The Secret To My Incredible Success As A Writer
Updated: Jan 28, 2020
Hello, yes, thank you. I am an authority.
Or you may know me as “that profile pic with the braids”.
But you know what else I am? An expert. On whose authority? On the authority of the $613.11 Medium just transferred into my bank account after only one month* of writing here, baby! (I wrote one article back in October but that one doesn’t count.)
Does that sound like a lot of money to you? Read on, Padawan.
Does it sound like chump change and frankly a little laughable? …Just… get outta here. Go maintain your email list.
Wanna know how I made all this money? Money I’ve absolutely cashed and am currently fanning myself with as we speak? Easy. Just follow my super-simple, fool-proof, write-like-you-know-what-the-eff-you’re-talking-about steps:
1. Overcome your fear of showing your writing to anybody.
This sounds hard, but it’s actually very simple. Just, like, stop worrying about it.
You know how some people go to therapy to learn skills to face their fears and address past traumas and all that? And you know how every hero in every book or movie ever made goes through a gatekeeping process, faces some challenges that seem external but are actually internal, gets help from a wise mentor, faces some more trials, considers quitting, and then conquers their fears and does the cool thing that changes their life forever?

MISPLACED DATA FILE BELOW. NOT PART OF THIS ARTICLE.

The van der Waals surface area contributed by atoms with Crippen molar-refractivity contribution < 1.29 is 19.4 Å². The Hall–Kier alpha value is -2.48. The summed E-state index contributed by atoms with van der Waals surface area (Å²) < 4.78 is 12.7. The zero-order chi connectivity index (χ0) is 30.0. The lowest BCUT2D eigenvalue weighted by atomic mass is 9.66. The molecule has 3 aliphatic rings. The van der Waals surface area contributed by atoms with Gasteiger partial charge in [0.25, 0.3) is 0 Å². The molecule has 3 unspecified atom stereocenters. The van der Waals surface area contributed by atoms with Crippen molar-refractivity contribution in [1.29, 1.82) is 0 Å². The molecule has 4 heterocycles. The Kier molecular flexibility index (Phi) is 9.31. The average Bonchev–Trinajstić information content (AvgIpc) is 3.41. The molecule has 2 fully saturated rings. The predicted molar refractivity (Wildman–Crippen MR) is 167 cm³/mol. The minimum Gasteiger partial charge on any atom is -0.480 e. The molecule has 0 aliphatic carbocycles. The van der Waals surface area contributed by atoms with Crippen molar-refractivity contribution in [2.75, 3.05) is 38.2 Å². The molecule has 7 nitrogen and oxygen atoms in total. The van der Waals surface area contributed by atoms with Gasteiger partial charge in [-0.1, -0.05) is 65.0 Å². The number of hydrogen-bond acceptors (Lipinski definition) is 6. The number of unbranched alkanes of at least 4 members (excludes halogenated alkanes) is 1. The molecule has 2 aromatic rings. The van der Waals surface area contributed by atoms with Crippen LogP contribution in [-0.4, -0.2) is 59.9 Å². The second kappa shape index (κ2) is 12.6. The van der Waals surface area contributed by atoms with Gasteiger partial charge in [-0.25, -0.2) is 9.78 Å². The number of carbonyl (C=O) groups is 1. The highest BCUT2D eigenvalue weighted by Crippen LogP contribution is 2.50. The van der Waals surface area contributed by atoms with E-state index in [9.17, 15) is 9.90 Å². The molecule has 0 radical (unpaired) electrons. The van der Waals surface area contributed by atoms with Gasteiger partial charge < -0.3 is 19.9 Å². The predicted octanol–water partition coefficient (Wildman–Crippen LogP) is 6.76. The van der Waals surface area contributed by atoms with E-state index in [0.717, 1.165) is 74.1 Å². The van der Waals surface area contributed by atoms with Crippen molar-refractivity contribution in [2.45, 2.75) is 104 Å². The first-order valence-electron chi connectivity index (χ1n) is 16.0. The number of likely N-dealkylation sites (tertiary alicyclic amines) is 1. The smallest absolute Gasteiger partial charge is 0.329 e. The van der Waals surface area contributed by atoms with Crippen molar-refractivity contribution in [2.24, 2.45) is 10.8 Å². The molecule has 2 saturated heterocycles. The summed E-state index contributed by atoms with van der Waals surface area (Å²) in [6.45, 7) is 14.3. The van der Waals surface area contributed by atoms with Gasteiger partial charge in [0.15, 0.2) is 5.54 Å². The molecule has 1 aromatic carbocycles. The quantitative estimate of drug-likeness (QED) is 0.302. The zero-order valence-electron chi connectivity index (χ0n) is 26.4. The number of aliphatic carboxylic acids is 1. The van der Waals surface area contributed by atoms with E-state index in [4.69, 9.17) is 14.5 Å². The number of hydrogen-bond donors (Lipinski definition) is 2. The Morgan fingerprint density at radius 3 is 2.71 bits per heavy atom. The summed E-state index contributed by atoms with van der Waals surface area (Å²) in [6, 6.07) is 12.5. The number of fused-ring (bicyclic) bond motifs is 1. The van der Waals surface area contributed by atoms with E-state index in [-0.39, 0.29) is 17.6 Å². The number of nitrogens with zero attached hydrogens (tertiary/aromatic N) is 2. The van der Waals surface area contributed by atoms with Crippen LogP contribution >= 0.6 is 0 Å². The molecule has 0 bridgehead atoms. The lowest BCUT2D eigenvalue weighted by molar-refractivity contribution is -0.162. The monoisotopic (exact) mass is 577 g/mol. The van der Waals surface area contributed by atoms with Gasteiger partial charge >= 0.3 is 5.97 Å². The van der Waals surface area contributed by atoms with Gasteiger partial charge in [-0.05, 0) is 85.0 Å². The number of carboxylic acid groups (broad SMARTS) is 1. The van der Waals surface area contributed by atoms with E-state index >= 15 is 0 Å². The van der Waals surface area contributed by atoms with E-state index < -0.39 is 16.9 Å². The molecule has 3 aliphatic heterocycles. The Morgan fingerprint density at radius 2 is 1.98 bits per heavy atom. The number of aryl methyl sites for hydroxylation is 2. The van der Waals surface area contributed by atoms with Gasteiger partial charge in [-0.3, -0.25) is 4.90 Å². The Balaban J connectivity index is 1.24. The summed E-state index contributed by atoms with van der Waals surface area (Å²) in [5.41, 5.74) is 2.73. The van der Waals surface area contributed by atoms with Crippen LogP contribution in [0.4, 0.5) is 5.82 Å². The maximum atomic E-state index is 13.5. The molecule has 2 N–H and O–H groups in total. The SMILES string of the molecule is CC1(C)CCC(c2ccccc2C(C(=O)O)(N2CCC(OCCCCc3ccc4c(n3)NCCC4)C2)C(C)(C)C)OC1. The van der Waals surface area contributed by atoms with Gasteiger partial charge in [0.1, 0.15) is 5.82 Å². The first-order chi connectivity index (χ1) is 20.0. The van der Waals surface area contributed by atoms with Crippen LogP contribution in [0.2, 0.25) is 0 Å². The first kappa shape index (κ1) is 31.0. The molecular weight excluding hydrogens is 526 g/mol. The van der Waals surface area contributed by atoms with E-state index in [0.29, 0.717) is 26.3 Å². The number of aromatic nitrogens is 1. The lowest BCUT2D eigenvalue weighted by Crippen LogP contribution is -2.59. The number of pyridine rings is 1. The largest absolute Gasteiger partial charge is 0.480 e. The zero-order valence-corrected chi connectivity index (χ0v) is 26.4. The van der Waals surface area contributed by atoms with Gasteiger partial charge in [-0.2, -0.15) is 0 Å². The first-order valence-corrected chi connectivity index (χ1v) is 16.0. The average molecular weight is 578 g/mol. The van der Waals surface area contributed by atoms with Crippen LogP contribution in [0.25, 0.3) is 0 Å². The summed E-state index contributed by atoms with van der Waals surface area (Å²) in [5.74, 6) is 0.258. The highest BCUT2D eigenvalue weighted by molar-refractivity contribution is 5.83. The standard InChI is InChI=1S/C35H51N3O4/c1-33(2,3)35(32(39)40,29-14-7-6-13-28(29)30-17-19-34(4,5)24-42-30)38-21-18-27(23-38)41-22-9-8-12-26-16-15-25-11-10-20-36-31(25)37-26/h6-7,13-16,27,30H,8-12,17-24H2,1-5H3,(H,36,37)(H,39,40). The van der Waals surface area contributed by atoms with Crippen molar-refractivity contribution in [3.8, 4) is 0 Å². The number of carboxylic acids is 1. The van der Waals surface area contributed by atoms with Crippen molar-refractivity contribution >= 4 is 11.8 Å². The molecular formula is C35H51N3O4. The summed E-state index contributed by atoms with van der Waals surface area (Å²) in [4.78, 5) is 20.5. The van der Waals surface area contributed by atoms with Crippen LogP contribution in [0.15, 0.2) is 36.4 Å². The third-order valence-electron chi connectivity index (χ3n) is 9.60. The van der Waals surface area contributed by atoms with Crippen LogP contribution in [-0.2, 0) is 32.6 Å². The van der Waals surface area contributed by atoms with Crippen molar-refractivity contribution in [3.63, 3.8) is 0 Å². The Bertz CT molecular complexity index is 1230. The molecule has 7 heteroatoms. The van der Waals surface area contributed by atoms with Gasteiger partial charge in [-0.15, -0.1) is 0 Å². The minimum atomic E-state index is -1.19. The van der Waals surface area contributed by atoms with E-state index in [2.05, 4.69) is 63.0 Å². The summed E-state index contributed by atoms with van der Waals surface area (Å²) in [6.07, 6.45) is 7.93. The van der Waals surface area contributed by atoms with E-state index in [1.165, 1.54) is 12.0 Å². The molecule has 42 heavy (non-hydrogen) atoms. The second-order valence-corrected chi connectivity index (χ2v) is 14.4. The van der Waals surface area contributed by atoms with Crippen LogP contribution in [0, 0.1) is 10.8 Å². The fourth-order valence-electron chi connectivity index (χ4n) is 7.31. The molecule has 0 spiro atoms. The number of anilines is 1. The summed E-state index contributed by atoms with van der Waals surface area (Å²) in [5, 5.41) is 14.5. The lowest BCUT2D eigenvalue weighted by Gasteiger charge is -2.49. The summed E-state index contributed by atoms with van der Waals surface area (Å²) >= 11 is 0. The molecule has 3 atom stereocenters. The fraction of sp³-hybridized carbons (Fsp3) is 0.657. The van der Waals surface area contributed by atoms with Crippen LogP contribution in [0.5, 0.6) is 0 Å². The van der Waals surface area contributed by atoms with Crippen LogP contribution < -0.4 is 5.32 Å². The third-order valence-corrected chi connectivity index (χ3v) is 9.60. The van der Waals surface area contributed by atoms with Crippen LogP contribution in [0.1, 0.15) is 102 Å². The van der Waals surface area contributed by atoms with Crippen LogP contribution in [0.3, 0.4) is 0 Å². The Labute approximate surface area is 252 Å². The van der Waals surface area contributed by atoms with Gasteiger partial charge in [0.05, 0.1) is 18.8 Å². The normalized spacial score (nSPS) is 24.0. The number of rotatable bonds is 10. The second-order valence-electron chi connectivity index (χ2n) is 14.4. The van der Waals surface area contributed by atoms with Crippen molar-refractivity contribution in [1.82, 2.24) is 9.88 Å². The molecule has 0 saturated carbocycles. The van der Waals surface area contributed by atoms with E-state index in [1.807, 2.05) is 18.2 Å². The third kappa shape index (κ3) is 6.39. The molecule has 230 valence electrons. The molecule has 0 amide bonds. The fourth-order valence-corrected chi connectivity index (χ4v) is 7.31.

That stuff’s not real. (Therapy’s real).
I don’t even relate to that stuff and neither should you. Real life is about just fucking doing it. (Go to therapy if you can, therapy’s great.)
2. Let the luck of the draw determine what you’re going to write about.
When I can’t think of what to write, I literally go over to this here Random Noun Generator, decide how many nouns I want (I usually go with 4), and press “generate”.
If my next article isn’t an idea that was sparked by one of these four nouns-
-then you know I’m either kicking myself for not being creative enough, or I’m angry at myself for not having come up with a “niche” or a “personal brand” yet.
Hold me to it, guys. What are we without our quirky creative methods?
3. A personal brand is a pair of golden handcuffs.
Stephen King’s personal brand is horror. Margarett Atwood’s personal brand is feminist dystopian horror. Sylvia Plath’s brand is real-life horror poetry.
So how are you going to define your horror?
My biggest earner was a joyful, romping story about statues coming to life in Ancient Egypt, so now I’ve gotta figure out how to pull more of those out of my ass. But if you started out writing about the darkest, most traumatic moments in your life, you can’t follow it up with perky stuff and stories about healing or butterflies or whatever.
Your pain is your brand now.
Don’t blame me, not my rule. Personally, I think you should count yourself lucky. If history is any indication, you’re gonna blow right past me and my optimistic drivel.
4. That article is never gonna be perfect. Post it and don’t look back.
…Except to edit that one little typo in the second paragraph. And that other one near the end.
And, FUCK. The title is all wrong. Gotta change that.